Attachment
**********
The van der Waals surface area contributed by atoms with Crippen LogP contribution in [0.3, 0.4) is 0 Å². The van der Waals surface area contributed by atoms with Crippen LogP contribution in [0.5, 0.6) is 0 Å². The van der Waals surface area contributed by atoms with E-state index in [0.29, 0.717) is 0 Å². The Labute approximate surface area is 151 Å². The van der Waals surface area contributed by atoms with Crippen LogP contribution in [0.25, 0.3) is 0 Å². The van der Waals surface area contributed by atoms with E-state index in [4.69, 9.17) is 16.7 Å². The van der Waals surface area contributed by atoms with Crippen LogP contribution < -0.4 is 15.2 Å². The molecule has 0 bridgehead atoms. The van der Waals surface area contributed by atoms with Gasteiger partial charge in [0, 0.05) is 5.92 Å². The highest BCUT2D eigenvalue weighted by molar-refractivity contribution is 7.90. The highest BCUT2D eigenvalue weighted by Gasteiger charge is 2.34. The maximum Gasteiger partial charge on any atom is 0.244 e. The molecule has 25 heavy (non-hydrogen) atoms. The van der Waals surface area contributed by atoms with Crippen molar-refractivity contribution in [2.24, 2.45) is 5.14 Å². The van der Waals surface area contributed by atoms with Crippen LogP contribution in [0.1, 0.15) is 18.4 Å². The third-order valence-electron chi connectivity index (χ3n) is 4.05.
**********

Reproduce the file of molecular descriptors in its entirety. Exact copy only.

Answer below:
The van der Waals surface area contributed by atoms with Crippen LogP contribution in [0.3, 0.4) is 0 Å². The van der Waals surface area contributed by atoms with Crippen LogP contribution in [0.5, 0.6) is 0 Å². The van der Waals surface area contributed by atoms with E-state index in [0.29, 0.717) is 0 Å². The Labute approximate surface area is 151 Å². The van der Waals surface area contributed by atoms with Crippen LogP contribution in [0.25, 0.3) is 0 Å². The van der Waals surface area contributed by atoms with E-state index in [4.69, 9.17) is 16.7 Å². The van der Waals surface area contributed by atoms with Crippen LogP contribution < -0.4 is 15.2 Å². The molecule has 0 bridgehead atoms. The van der Waals surface area contributed by atoms with Gasteiger partial charge in [0, 0.05) is 5.92 Å². The highest BCUT2D eigenvalue weighted by molar-refractivity contribution is 7.90. The highest BCUT2D eigenvalue weighted by Gasteiger charge is 2.34. The maximum Gasteiger partial charge on any atom is 0.244 e. The molecule has 25 heavy (non-hydrogen) atoms. The van der Waals surface area contributed by atoms with Crippen molar-refractivity contribution in [2.24, 2.45) is 5.14 Å². The van der Waals surface area contributed by atoms with Crippen LogP contribution in [0.1, 0.15) is 18.4 Å². The third-order valence-electron chi connectivity index (χ3n) is 4.05.